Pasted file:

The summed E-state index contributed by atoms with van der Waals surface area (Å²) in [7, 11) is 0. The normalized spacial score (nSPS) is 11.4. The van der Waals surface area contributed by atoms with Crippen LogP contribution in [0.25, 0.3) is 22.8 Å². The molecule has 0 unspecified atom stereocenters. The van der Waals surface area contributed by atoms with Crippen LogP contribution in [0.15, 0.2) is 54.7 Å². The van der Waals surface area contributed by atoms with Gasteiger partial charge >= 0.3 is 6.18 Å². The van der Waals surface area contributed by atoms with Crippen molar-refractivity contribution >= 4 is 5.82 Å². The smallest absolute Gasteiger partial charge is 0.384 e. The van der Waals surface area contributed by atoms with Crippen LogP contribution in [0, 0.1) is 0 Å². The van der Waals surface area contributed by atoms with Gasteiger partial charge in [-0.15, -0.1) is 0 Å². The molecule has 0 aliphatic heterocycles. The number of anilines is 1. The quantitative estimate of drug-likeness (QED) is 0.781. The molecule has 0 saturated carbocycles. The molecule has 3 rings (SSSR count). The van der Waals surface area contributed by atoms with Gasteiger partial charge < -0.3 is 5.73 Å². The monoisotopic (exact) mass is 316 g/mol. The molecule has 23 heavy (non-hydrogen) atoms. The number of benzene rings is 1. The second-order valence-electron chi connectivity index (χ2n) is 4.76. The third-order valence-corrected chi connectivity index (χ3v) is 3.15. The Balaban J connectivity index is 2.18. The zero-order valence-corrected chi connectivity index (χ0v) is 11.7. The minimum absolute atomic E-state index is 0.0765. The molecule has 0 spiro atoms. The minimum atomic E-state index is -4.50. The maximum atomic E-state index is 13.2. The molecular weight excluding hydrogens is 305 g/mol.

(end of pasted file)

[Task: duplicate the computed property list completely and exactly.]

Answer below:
The summed E-state index contributed by atoms with van der Waals surface area (Å²) in [7, 11) is 0. The normalized spacial score (nSPS) is 11.4. The van der Waals surface area contributed by atoms with Crippen LogP contribution in [0.25, 0.3) is 22.8 Å². The molecule has 0 unspecified atom stereocenters. The van der Waals surface area contributed by atoms with Crippen LogP contribution in [0.15, 0.2) is 54.7 Å². The van der Waals surface area contributed by atoms with Gasteiger partial charge >= 0.3 is 6.18 Å². The van der Waals surface area contributed by atoms with Crippen molar-refractivity contribution >= 4 is 5.82 Å². The smallest absolute Gasteiger partial charge is 0.384 e. The van der Waals surface area contributed by atoms with Crippen LogP contribution in [0, 0.1) is 0 Å². The van der Waals surface area contributed by atoms with Gasteiger partial charge in [-0.15, -0.1) is 0 Å². The molecule has 0 aliphatic heterocycles. The number of anilines is 1. The quantitative estimate of drug-likeness (QED) is 0.781. The molecule has 0 saturated carbocycles. The molecule has 3 rings (SSSR count). The van der Waals surface area contributed by atoms with Gasteiger partial charge < -0.3 is 5.73 Å². The monoisotopic (exact) mass is 316 g/mol. The molecule has 23 heavy (non-hydrogen) atoms. The number of benzene rings is 1. The second-order valence-electron chi connectivity index (χ2n) is 4.76. The third-order valence-corrected chi connectivity index (χ3v) is 3.15. The Balaban J connectivity index is 2.18. The zero-order valence-corrected chi connectivity index (χ0v) is 11.7. The minimum absolute atomic E-state index is 0.0765. The molecule has 0 spiro atoms. The minimum atomic E-state index is -4.50. The maximum atomic E-state index is 13.2. The molecular weight excluding hydrogens is 305 g/mol.